Healthcare data management has been gaining a lot of attention in recent years because of its high potential to provide more accurate and cost-efficient patient care. The traditional client-server and cloud-based healthcare data management systems suffer from the issues of single point of failure, data privacy, centralized data stewardship, and system vulnerability. The replication mechanism, and privacy and security features of blockchain have a promising future in the healthcare domain as they can solve some of the inherent issues of the health management system. However, most of the recent research works on blockchain in the healthcare domain have primarily focused on the permission-less Bitcoin network that suffers from drawbacks such as high energy consumption, limited scalability, and low transaction throughput. Consequently, there is a need for a scalable, fault-tolerant, secure, traceable and private blockchain to suit the requirements of the healthcare domain. We propose a lightweight blockchain architecture for the healthcare data management that reduces the computational and communication overhead compared to the Bitcoin network by dividing the network participants into clusters and maintaining one copy of the ledger per cluster. Our architecture introduces the use of canal, that allows secure and confidential transactions within a group of network participants. Furthermore, we propose a solution to avoid forking which is prevalent in the Bitcoin network. We demonstrate the effectiveness of our proposed architecture in providing security and privacy compared to the Bitcoin network by analyzing different threats and attacks. We also discuss how our proposed architecture addresses the identified threats. Our experimental results demonstrate that our proposed architecture generates 11 times lower network traffic compared to the Bitcoin network as the number of blocks increases. Our ledger update is 1.13 times faster. Our architecture shows a speedup of 67% in ledger update and 10 times lower network traffic when the number of nodes increases.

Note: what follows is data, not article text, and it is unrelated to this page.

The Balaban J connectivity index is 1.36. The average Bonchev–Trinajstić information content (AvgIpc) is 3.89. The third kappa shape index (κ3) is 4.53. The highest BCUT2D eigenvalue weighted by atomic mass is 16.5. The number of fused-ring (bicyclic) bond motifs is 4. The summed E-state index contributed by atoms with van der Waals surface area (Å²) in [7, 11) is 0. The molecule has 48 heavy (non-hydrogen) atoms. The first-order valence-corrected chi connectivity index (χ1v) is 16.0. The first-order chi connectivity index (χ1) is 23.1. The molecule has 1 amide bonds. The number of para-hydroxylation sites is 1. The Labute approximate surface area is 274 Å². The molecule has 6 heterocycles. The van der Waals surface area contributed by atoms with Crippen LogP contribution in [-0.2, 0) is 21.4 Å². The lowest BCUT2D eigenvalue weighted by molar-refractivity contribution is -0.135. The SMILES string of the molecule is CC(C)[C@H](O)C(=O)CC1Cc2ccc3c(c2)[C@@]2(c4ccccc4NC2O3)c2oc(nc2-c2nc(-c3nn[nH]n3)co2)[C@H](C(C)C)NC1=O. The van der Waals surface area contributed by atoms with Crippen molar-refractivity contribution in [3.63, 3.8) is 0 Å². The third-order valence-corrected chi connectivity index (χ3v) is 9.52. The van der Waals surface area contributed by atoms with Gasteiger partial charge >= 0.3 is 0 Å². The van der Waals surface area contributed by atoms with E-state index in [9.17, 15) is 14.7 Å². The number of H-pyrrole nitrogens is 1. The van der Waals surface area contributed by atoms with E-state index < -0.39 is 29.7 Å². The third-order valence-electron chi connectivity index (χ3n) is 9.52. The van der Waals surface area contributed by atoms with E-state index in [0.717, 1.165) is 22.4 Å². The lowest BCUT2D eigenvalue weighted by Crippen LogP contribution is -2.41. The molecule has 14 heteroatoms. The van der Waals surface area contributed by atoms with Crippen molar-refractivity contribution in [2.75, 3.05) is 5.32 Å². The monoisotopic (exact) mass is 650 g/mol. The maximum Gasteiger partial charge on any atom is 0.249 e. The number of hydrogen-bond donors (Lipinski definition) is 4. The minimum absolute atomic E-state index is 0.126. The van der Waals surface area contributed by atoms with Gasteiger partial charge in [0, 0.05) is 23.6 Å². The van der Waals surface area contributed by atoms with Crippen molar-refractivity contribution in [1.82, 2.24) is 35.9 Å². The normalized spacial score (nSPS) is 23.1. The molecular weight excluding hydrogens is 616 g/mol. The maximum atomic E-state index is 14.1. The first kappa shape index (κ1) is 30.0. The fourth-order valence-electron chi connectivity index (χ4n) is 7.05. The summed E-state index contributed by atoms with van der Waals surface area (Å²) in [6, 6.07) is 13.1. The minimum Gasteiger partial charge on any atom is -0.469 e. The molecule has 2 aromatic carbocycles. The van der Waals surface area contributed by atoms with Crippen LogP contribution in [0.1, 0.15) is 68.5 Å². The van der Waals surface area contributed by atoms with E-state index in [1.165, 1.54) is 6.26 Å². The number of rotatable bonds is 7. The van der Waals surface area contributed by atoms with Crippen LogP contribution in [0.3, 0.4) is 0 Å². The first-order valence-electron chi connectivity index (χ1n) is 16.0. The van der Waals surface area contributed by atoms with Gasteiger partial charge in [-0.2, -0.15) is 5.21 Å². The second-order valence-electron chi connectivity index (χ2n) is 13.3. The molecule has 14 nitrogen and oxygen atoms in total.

- health information management
ASJC Scopus subject areas
- Computer Science(all)
- Materials Science(all)